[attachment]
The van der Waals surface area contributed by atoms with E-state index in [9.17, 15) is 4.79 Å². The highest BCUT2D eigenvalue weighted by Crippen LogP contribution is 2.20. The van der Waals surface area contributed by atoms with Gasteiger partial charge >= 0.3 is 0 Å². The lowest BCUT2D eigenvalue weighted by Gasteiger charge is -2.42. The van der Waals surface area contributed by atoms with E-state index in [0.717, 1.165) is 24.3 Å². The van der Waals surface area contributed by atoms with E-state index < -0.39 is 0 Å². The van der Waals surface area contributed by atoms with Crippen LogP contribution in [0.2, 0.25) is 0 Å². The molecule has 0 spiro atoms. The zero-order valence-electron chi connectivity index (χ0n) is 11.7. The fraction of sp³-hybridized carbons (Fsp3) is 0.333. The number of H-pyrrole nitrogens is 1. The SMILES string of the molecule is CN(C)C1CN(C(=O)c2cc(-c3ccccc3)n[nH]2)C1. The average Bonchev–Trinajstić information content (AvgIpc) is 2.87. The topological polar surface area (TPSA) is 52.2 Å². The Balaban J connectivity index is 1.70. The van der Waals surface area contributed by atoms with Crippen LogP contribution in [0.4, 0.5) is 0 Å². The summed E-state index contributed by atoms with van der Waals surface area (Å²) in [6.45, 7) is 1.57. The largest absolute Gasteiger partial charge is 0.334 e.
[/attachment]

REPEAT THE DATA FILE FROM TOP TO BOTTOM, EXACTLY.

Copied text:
The van der Waals surface area contributed by atoms with E-state index in [9.17, 15) is 4.79 Å². The highest BCUT2D eigenvalue weighted by Crippen LogP contribution is 2.20. The van der Waals surface area contributed by atoms with Gasteiger partial charge >= 0.3 is 0 Å². The lowest BCUT2D eigenvalue weighted by Gasteiger charge is -2.42. The van der Waals surface area contributed by atoms with E-state index in [0.717, 1.165) is 24.3 Å². The van der Waals surface area contributed by atoms with E-state index < -0.39 is 0 Å². The van der Waals surface area contributed by atoms with Crippen LogP contribution in [0.2, 0.25) is 0 Å². The molecule has 0 spiro atoms. The zero-order valence-electron chi connectivity index (χ0n) is 11.7. The fraction of sp³-hybridized carbons (Fsp3) is 0.333. The number of H-pyrrole nitrogens is 1. The SMILES string of the molecule is CN(C)C1CN(C(=O)c2cc(-c3ccccc3)n[nH]2)C1. The average Bonchev–Trinajstić information content (AvgIpc) is 2.87. The topological polar surface area (TPSA) is 52.2 Å². The Balaban J connectivity index is 1.70. The van der Waals surface area contributed by atoms with Crippen LogP contribution in [0.4, 0.5) is 0 Å². The summed E-state index contributed by atoms with van der Waals surface area (Å²) in [6.45, 7) is 1.57. The largest absolute Gasteiger partial charge is 0.334 e.